Parading down Calle Ocho in Miami’s Little Havana this weekend, you might have thought the Miami Marlins became World Series champions or everyone in Little Havana won the lottery. But the truth was so much greater: Fidel Castro was dead. And for the Cuban-exile community, no news could have been better news. After years of rumors tugged at the heartstrings of so many Cuban-Americans, the news of Castro's death was finally real.
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Castro, the seemingly eternal-ruling communist dictator, singlehandedly destroyed more lives than anyone would care to count. His bloody legacy is littered by that of murderous firing squads, separating families, imprisoning and torturing dissidents, seizing personal property and taking over private businesses at gunpoint. His forceful imposition of radical socialism on his own people turned a once beautiful thriving island into a crumbling poverty-stricken heap.
In Cuba, even today, there’s no freedom of speech, freedom of press or free-market economy. Cubans can’t protest, own land, own a business, travel or change jobs without government approval. If they do, they’ll be shot or jailed. Food is scarce and market shelves are bare. Cubans are forced to live on a government-manipulated average monthly salary of $25 per month, regardless of job title, qualifications or education level. In short, for those not lucky enough to have escaped in time, life in Cuba today is still one of overwhelming government control not unlike the way it was when Castro grasped rule of the island in 1959.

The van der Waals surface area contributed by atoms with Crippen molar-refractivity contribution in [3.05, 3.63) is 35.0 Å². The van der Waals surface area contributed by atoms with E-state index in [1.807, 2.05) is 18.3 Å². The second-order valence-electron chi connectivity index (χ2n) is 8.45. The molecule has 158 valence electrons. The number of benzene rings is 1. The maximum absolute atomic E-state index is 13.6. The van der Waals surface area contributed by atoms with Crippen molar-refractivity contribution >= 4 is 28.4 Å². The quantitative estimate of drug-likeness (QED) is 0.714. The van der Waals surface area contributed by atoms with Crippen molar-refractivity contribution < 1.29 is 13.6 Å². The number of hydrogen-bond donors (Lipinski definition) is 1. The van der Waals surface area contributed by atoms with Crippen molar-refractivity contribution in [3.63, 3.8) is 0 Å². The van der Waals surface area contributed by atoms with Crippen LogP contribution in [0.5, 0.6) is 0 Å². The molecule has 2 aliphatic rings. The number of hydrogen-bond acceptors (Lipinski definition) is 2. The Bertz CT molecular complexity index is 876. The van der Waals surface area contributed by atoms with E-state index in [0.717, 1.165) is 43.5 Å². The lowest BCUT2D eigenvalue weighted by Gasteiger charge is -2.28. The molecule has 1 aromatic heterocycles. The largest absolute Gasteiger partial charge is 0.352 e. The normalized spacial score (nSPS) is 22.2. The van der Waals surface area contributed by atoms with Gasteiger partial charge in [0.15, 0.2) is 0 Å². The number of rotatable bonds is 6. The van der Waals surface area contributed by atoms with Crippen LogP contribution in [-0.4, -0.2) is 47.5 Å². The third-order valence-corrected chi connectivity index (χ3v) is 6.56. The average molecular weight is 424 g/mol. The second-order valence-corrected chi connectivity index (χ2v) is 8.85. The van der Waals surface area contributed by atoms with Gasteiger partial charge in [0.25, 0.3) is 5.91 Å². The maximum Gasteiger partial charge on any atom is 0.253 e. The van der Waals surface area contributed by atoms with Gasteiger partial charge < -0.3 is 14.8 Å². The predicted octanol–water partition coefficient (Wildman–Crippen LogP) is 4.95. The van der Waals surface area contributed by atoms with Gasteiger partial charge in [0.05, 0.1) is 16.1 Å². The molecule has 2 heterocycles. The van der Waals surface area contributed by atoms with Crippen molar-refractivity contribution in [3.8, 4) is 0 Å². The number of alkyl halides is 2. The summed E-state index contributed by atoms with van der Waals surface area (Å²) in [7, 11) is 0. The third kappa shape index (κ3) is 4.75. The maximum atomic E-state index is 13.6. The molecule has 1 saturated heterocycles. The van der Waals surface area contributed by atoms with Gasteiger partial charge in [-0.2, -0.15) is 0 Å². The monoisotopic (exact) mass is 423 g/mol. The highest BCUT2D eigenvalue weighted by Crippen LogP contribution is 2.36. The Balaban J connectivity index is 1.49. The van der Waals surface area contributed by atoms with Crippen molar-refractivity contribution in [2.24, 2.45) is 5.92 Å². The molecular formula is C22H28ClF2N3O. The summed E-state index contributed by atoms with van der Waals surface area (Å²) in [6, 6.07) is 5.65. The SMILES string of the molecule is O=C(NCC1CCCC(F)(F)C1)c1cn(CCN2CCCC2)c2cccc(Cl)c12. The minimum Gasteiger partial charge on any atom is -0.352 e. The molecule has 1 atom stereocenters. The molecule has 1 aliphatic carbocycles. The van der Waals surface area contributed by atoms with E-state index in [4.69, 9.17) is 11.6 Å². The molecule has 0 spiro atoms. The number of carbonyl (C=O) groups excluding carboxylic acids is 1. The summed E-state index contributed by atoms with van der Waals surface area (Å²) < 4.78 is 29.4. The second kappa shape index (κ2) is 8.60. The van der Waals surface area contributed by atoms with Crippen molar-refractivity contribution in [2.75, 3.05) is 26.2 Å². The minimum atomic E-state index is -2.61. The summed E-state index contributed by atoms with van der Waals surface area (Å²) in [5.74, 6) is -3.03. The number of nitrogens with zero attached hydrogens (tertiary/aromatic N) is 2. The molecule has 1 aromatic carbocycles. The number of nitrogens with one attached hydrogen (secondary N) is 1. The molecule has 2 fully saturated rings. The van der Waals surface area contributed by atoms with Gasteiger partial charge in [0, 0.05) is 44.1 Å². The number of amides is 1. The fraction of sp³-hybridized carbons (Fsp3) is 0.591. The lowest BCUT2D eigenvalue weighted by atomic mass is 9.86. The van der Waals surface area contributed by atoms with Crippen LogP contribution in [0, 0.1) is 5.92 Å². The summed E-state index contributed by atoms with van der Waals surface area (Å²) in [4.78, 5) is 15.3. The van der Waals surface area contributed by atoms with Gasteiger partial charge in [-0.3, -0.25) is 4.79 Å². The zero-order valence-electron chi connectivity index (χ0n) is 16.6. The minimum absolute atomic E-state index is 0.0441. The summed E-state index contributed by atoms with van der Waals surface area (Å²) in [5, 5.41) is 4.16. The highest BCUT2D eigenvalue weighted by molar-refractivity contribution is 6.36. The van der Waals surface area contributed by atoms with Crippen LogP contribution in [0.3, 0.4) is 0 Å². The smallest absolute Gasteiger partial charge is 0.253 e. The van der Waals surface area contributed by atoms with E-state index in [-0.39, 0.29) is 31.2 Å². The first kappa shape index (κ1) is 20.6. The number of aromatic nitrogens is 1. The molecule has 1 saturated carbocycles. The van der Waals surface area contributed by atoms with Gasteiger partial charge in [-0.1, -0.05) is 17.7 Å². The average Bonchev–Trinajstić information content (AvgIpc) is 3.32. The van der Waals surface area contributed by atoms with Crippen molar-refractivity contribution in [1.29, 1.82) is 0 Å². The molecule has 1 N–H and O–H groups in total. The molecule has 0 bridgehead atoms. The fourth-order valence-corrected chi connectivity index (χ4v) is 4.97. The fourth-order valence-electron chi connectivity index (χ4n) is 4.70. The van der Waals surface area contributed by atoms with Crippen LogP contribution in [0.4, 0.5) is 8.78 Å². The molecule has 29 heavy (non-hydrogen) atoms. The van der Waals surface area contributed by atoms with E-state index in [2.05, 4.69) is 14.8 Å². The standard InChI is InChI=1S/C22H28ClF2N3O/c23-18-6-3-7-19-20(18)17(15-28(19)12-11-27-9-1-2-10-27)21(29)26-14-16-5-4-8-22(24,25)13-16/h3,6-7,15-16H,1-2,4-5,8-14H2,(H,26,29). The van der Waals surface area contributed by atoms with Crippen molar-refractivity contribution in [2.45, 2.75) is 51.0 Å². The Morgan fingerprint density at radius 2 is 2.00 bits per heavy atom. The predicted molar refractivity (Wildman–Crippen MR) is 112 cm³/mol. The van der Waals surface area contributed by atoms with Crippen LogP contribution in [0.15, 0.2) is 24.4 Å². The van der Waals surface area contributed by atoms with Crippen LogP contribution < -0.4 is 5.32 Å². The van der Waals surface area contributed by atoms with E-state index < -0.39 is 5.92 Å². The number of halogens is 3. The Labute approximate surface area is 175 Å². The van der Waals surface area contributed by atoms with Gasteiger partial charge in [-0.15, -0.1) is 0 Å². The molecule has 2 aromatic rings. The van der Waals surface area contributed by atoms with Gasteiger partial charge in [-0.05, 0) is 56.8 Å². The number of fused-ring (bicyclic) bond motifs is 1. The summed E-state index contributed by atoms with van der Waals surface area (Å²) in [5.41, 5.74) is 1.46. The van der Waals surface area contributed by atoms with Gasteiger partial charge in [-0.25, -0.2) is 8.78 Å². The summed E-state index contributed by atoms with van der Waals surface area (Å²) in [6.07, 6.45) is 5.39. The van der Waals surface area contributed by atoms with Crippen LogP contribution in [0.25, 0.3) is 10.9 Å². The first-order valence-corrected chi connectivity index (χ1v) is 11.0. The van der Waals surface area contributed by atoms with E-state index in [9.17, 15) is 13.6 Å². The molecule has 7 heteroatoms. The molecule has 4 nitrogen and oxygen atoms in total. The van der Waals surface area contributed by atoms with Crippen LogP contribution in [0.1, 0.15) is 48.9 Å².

My family was one of the lucky ones. My grandfather, Barough Zarco, ran an extremely successful bed linen factory in Havana, one of the biggest on the island, with his father, Isidoro Zarco. He was also a licensed accountant and my grandmother a licensed pharmacist. They enjoyed a life on the island that was teeming with extraordinary architecture, good jobs, beautiful cars, grand parties and more freedom. My great-grandfather, Isidoro, paid it forward. He was known in the neighborhood for his unbelievable generosity, leaving the front door of his house wide open so that any poor families in his neighborhood could walk in and eat. When Christmas came around, he had a gift waiting for every youth in the neighborhood whose family couldn’t afford to buy them one. He was also instrumental in building the Cuban-Hebrew Sephardic congregation in Havana. The sense of community was strong and life was beautiful.